qu.1.topic=Single Period Binomial Model@ qu.1.1.mode=Multiple Selection@ qu.1.1.name=Elements of the Single Period Binomial Model@ qu.1.1.question=

The 5 quantifiable elements of the single period binomial financial model are:

@ qu.1.1.choice.1=

A single interval of time, from $t=0$, to $t=T$.

@ qu.1.1.choice.2=

A single stock of initial value $S$,

@ qu.1.1.choice.3=

In the time interval the stock can increase by a factor $U$ to value $SU$ with probability $p$, and it can decrease in value by factor $D$ to value $SD$ with probability $q=1-p$.

@ qu.1.1.choice.4=

A single bond with a continuously compounded interest rate $r$ over the interval $T$.

@ qu.1.1.choice.5=

A market for derivatives (like options) dependent on the value of the stock at the end of the period.

@ qu.1.1.choice.6=

Changes in prices may be random, but are continuous with some probability distribution

@ qu.1.1.choice.7=

@ qu.1.1.choice.8=

Only integer amounts of the stock and bond can be purchased

@ qu.1.1.choice.9=

Dollar amounts are very large

@ qu.1.1.choice.10=

Only a few traders are involved

@ qu.1.1.choice.11=

@ qu.1.1.choice.12=

The law of supply and demand holds

@ qu.1.1.info=@ qu.1.1.answer=1 2 3 4 5 @ qu.1.2.mode=Blanks@ qu.1.2.name=A portfolio of the stock and the bond@ qu.1.2.question=

A portfolio of the stock and the bond which will have the same value as the derivative itself in any circumstance is called a <1>.

@ qu.1.2.grader.1=text@ qu.1.2.blank.1=replicating portfolio@ qu.1.2.info=@ qu.1.3.mode=True False@ qu.1.3.name=Realistic Assumption on parameters@ qu.1.3.question=

True or False: For the single period binomial model, a realistic financial assumption about the factors of change $U$ and $D$ would be that $D.

@ qu.1.3.choice.1=

True

@ qu.1.3.choice.2=

False

@ qu.1.3.info=@ qu.1.3.answer=1 @ qu.1.4.mode=Blanks@ qu.1.4.name=Any amount of stock or bond@ qu.1.4.question=

We make the assumption that the stock and bond are <1>, that is we can buy them in any amounts.

@ qu.1.4.grader.1=text@ qu.1.4.blank.1=divisible@ qu.1.4.info=@ qu.1.5.mode=Blanks@ qu.1.5.name=Negative position in stocks@ qu.1.5.question=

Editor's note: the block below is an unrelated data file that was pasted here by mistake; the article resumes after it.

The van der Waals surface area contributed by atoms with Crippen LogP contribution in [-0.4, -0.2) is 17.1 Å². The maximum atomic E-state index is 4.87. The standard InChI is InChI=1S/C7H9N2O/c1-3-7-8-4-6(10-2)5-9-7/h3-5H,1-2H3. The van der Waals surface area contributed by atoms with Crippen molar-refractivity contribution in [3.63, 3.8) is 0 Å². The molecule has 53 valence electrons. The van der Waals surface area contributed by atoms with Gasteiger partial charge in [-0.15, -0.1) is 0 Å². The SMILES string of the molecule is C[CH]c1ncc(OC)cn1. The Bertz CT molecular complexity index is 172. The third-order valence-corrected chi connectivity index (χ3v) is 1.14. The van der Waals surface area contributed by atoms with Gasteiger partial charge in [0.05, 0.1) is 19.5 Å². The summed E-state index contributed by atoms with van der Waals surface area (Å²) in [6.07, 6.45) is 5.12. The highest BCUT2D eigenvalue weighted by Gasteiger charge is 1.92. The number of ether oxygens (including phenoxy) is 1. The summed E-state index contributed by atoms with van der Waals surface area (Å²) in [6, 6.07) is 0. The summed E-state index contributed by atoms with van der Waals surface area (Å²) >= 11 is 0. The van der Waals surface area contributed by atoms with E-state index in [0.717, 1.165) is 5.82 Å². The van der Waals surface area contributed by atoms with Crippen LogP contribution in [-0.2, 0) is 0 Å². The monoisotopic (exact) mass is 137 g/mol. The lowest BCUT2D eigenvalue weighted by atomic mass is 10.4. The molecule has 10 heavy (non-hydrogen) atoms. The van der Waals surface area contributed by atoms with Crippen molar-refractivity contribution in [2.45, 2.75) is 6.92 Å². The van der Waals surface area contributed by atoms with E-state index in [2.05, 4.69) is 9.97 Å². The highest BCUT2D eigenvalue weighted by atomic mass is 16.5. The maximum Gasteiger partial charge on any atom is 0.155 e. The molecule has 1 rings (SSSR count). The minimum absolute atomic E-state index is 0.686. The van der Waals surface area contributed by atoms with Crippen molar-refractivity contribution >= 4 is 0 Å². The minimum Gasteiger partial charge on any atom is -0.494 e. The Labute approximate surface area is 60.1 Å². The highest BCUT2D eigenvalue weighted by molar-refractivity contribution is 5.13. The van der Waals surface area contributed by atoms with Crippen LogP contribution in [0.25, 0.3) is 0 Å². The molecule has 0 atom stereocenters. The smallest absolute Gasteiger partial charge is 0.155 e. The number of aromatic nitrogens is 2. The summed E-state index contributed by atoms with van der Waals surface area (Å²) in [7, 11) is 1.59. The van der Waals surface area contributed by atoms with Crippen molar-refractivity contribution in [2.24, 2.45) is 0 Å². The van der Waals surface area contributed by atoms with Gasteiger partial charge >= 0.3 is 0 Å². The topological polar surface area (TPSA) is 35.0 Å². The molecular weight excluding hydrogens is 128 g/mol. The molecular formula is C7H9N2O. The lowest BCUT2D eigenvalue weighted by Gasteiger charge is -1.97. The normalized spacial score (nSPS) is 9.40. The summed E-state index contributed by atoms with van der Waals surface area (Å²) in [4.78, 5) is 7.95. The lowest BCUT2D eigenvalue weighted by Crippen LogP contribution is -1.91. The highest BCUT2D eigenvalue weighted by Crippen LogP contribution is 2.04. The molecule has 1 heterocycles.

We make the assumption that the stock and bond are divisible, we can buy them in any amounts including negative amounts which are called <1> positions.

@ qu.1.5.grader.1=text@ qu.1.5.blank.1=short@ qu.1.5.info=@ qu.1.6.mode=Blanks@ qu.1.6.name=Setting up the portfolio@ qu.1.6.question=

There are two <1> for the amounts of stock and bond to buy for the portfolio, and we have two expressions to match with the two values of the derivative!

@ qu.1.6.grader.1=text@ qu.1.6.blank.1=unknown quantities@ qu.1.6.info=@ qu.1.7.mode=Blanks@ qu.1.7.name=Two expressions@ qu.1.7.question=

In the single period binomial model we have two expressions to match with the two values of the <1>.

@ qu.1.7.grader.1=text@ qu.1.7.blank.1=derivative@ qu.1.7.info=@ qu.1.8.mode=Numeric@ qu.1.8.name=Evaluating call option increase@ qu.1.8.question=

Consider a call option on a stock with current price $\left\{p\right\}$. At expiration, the stock price could be either a factor $U=\left\{u\right\}$ higher or a factor $D=\left\{d\right\}$ lower. The strike price is $K=100$. If the stock price goes higher, then the payoff $f\left(SU\right)$ will be:

@ qu.1.8.answer.num=\${ans}@ qu.1.8.answer.units=@ qu.1.8.showUnits=false@ qu.1.8.algorithm= \$p = range(95,105); \$u = range(107,115)/100; \$d = range(85,95)/100; \$ans = \$p*\$u - 100; @ qu.1.8.info=@ qu.1.8.grading=exact_value@ qu.1.9.mode=Numeric@ qu.1.9.name=Evaluating call option decrease@ qu.1.9.question=

Consider a call option on a stock with current price $\left\{p\right\}$. At expiration, the stock price could be either a factor $U=\left\{u\right\}$ higher or a factor $D=\left\{d\right\}$ lower. The strike price is $K=100$. If the stock price goes lower, then the payoff $f\left(SD\right)$ will be:

@ qu.1.9.answer.num=\${ans}@ qu.1.9.answer.units=@ qu.1.9.showUnits=false@ qu.1.9.algorithm= \$p = range(95,105); \$u = range(105,115)/100; \$d = range(85,95)/100; \$ans = 0; @ qu.1.9.info=@ qu.1.9.grading=exact_value@ qu.1.10.mode=Numeric@ qu.1.10.name=Evaluating put option@ qu.1.10.question=

Consider a put option on a stock with current price $\left\{p\right\}$. At expiration, the stock price could be either a factor $U=\left\{u\right\}$ higher or a factor $D=\left\{d\right\}$ lower. The strike price is $K=100$. If the stock price goes higher, then the payoff $f\left(SU\right)$ will be:

@ qu.1.10.answer.num=\${ans}@ qu.1.10.answer.units=@ qu.1.10.showUnits=false@ qu.1.10.algorithm= \$p = range(95,105); \$u = range(107,115)/100; \$d = range(85,95)/100; \$ans = 0; @ qu.1.10.info=@ qu.1.10.grading=exact_value@ qu.1.11.mode=Numeric@ qu.1.11.name=Evaluating put option@ qu.1.11.question=

Consider a put option on a stock with current price $\left\{p\right\}$. At expiration, the stock price could be either a factor $U=\left\{u\right\}$ higher or a factor $D=\left\{d\right\}$ lower. The strike price is $K=100$. If the stock price goes lower, then the payoff $f\left(SD\right)$ will be:

@ qu.1.11.answer.num=\${ans}@ qu.1.11.answer.units=@ qu.1.11.showUnits=false@ qu.1.11.algorithm= \$p = range(95,105); \$u = range(105,115)/100; \$d = range(85,95)/100; \$ans = 100 - \$p*\$d; @ qu.1.11.info=@ qu.1.11.grading=exact_value@